One of the ways we might imagine our contribution via paleomyths is to examine the more popular side of Lessl’s evolutionism. Not how it is put to work to prop up science but how the myth is put to work to move people to action. Lessl hints at this. For example:

It is only when evolution transmutes into evolutionism [… that] scientific knowledge about the origins and development of life will have transformed into a narrative about life’s meaning, value, and purpose, thus transforming the scientific role as well. 16

Later he relies on Mircea Eliade’s definition of myth: a living narrative that “supplies models for human behavior and, by that very fact, gives meaning and value to life” (212).

In these places Lessl points at (but doesn’t develop) something different from the idea that evolutionism (evolution’s mythical counterpart) serves disciplinary ends. By looking closely at paleomythology, we can expand Lessl’s theory by examining how evolutionism is deployed rhetorically to shape human behavior.

One striking difference between these two arenas is their relationship to science. In Lessl’s evolutionism, science is scientized, and so evolution becomes a tool for propping up the hegemony of science as a way of knowing. In our case, something else happens. Indeed, one of the key features of paleomythology is this ambivalent relationship with science. What we find is a deep commitment and faith in promoting evolution via the naturalistic fallacy: “You evolved this way, therefore you should behave this way”. But at the same time, they often resist new scientific information that contradicts their simple narrative. This is not scientism through and through. It is a selective scientism that becomes mythology — an evolutionary story that is deployed to manage scientific ongoing uncertainty. In this way paleomyths highlight evolutionism’s rhetorical versatility.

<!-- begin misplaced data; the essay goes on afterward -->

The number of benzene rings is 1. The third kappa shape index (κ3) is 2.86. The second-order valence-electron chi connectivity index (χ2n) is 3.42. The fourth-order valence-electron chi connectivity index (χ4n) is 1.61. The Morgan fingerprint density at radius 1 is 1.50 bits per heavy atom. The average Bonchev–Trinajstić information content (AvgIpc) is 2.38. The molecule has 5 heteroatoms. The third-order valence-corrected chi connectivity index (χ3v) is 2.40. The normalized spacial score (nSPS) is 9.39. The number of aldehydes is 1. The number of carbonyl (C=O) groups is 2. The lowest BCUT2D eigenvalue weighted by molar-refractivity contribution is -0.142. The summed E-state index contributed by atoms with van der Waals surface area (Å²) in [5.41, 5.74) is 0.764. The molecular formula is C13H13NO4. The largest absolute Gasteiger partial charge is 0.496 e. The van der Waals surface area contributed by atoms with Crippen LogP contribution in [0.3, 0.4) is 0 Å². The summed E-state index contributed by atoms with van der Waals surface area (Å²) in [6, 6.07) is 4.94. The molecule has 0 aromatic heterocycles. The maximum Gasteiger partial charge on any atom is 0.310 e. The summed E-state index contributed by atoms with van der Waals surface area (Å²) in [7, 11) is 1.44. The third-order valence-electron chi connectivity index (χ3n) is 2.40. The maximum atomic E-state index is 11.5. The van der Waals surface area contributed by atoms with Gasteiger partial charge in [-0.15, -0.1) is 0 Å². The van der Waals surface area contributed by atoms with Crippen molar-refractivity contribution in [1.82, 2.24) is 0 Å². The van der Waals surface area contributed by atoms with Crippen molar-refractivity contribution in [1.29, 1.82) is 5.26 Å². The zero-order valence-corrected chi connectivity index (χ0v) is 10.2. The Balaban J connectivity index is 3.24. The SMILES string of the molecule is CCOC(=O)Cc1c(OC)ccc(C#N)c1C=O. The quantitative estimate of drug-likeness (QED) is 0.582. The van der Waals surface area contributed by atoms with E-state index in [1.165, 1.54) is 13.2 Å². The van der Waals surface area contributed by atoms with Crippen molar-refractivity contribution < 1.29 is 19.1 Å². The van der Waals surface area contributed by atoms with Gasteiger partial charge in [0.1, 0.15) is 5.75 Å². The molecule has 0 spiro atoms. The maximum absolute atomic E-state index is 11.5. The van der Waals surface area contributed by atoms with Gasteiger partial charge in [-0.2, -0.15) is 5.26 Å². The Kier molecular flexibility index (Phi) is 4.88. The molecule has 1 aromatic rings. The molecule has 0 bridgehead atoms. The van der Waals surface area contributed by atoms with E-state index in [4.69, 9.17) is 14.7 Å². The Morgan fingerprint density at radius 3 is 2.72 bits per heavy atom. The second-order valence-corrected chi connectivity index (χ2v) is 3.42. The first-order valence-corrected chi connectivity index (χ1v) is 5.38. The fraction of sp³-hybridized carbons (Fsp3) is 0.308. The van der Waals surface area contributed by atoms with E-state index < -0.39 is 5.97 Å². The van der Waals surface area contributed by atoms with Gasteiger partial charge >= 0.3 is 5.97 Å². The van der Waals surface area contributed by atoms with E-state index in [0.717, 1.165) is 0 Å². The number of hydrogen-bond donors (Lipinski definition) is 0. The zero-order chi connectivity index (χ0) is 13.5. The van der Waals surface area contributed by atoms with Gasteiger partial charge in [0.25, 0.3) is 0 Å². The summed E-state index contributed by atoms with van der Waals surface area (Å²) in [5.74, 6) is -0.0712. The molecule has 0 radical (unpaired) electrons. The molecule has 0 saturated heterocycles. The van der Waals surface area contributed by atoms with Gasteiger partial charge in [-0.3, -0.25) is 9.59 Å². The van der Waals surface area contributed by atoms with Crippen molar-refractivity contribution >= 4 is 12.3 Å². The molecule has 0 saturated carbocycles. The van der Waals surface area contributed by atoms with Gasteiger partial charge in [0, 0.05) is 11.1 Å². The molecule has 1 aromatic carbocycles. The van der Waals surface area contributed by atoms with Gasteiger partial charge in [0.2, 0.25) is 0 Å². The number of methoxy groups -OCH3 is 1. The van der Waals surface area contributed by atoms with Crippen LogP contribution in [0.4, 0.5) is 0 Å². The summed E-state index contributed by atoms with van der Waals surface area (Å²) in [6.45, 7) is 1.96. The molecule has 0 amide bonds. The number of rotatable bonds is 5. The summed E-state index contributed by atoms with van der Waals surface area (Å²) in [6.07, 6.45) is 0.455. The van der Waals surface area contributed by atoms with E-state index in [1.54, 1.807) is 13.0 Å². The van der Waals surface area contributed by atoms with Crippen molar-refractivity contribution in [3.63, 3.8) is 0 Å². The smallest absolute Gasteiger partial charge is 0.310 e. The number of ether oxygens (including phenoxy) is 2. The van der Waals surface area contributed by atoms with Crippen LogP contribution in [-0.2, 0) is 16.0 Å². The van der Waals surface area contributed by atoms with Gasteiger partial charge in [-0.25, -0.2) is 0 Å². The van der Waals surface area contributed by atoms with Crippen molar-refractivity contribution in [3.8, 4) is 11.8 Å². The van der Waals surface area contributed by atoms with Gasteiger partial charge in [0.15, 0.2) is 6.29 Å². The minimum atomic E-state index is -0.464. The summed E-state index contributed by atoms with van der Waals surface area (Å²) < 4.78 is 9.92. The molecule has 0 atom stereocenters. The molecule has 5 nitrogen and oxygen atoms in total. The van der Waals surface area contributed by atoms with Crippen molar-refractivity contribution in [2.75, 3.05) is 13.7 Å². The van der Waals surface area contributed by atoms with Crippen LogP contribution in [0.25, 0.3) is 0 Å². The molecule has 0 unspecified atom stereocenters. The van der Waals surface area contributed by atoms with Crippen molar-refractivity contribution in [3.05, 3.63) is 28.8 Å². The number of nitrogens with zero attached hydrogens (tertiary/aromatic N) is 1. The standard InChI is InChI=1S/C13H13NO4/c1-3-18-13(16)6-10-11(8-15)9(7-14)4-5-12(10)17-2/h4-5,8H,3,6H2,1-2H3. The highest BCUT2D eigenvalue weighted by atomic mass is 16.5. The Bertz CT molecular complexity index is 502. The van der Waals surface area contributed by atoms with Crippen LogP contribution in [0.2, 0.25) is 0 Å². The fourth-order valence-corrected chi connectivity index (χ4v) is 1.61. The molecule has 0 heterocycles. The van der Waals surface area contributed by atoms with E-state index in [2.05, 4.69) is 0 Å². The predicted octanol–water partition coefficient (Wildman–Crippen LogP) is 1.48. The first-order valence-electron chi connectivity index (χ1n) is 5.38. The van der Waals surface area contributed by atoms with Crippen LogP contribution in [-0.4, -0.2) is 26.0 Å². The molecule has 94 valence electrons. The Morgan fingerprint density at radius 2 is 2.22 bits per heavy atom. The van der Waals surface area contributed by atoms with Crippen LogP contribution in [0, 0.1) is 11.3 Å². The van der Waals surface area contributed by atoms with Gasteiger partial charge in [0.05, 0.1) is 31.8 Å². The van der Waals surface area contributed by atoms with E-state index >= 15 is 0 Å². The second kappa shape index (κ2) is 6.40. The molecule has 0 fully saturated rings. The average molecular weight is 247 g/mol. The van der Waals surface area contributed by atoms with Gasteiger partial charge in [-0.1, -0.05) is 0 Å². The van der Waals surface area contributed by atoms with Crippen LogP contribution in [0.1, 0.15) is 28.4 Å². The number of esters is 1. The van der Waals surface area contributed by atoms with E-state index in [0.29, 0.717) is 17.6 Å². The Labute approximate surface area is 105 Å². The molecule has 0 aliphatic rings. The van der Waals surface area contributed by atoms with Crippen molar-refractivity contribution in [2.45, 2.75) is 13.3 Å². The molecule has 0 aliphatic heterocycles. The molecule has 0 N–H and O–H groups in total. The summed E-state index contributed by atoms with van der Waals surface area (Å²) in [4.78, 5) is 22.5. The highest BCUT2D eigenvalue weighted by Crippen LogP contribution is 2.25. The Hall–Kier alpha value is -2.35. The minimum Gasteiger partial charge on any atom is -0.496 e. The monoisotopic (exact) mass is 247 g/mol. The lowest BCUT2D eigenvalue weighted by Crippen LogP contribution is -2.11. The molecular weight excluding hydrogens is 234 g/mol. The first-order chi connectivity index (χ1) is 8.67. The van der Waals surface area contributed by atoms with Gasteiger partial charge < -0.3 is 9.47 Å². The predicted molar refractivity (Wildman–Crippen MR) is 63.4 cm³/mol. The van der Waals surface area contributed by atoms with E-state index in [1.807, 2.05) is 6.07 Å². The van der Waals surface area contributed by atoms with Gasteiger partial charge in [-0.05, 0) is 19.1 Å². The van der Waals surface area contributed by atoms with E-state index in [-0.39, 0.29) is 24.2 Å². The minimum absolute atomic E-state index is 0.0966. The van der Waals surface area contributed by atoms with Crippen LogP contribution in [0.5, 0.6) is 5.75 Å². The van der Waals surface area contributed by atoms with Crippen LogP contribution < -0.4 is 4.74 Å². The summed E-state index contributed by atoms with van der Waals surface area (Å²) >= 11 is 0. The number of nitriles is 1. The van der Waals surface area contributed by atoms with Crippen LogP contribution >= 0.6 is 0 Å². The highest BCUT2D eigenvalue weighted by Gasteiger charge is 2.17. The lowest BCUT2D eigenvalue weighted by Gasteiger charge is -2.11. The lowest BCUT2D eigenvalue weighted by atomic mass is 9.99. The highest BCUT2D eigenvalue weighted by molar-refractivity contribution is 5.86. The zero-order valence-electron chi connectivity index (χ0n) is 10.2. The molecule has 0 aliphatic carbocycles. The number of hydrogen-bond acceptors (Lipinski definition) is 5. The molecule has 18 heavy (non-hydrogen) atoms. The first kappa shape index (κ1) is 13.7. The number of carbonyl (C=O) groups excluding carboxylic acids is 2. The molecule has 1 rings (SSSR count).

So, why stasis theory?

Stasis theory grounds inventional thinking in rhetoric — it sort of always has. It’s hinted at in Aristotle but is fully developed in Hermagoras. Cicero’s De Inventione essentially begins with it and Quintillion spends pages and pages developing it in such boring detail that it’s amazing anyone ever stayed awake long enough to learn anything. The challenge — and perhaps why it has fallen away — is that it’s developed primarily for legal contexts. As a result, it’s initially not very useful for the composition classroom or for more deliberative cases. Still, it applies to these contexts, too, we just have to tweak it a bit. The basic notion is that in contested situations, we are arguing either about facts, about definitions, about values, or about whether or not we even have the right to be making a judgment at all. Or we might be arguing about all four. Indeed, if you want to argue about values, you first have to settle questions of fact and definition. Fahnestock and Secor spend a lot of time in the 80s and 90s tweaking stasis theory, adapting it to other contexts (like literary analysis and scientific communication), adding in a causal question (e.g., what caused X?) because that’s the stopping point in scientific discourse, and demonstrating its usefulness as an analytic tool.